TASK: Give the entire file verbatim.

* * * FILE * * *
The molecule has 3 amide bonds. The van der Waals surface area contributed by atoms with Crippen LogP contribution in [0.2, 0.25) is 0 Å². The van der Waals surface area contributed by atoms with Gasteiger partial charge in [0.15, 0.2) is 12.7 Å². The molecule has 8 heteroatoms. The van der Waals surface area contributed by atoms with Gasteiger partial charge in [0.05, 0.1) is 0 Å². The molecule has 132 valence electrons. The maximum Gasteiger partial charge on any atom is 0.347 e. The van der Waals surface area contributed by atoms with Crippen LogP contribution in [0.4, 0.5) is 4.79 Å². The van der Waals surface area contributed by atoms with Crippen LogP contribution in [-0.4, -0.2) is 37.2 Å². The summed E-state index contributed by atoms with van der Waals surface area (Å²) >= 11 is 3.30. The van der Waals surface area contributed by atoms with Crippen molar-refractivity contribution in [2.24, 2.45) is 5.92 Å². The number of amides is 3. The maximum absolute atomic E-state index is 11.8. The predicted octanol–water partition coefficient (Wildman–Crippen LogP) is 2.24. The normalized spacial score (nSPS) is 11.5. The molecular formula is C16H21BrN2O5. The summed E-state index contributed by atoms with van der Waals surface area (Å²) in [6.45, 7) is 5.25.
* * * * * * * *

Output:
The molecule has 3 amide bonds. The van der Waals surface area contributed by atoms with Crippen LogP contribution in [0.2, 0.25) is 0 Å². The van der Waals surface area contributed by atoms with Gasteiger partial charge in [0.15, 0.2) is 12.7 Å². The molecule has 8 heteroatoms. The van der Waals surface area contributed by atoms with Gasteiger partial charge in [0.05, 0.1) is 0 Å². The molecule has 132 valence electrons. The maximum Gasteiger partial charge on any atom is 0.347 e. The van der Waals surface area contributed by atoms with Crippen LogP contribution in [0.4, 0.5) is 4.79 Å². The van der Waals surface area contributed by atoms with Crippen LogP contribution in [-0.4, -0.2) is 37.2 Å². The summed E-state index contributed by atoms with van der Waals surface area (Å²) >= 11 is 3.30. The van der Waals surface area contributed by atoms with Crippen molar-refractivity contribution in [2.24, 2.45) is 5.92 Å². The number of amides is 3. The maximum absolute atomic E-state index is 11.8. The predicted octanol–water partition coefficient (Wildman–Crippen LogP) is 2.24. The normalized spacial score (nSPS) is 11.5. The molecular formula is C16H21BrN2O5. The summed E-state index contributed by atoms with van der Waals surface area (Å²) in [6.45, 7) is 5.25.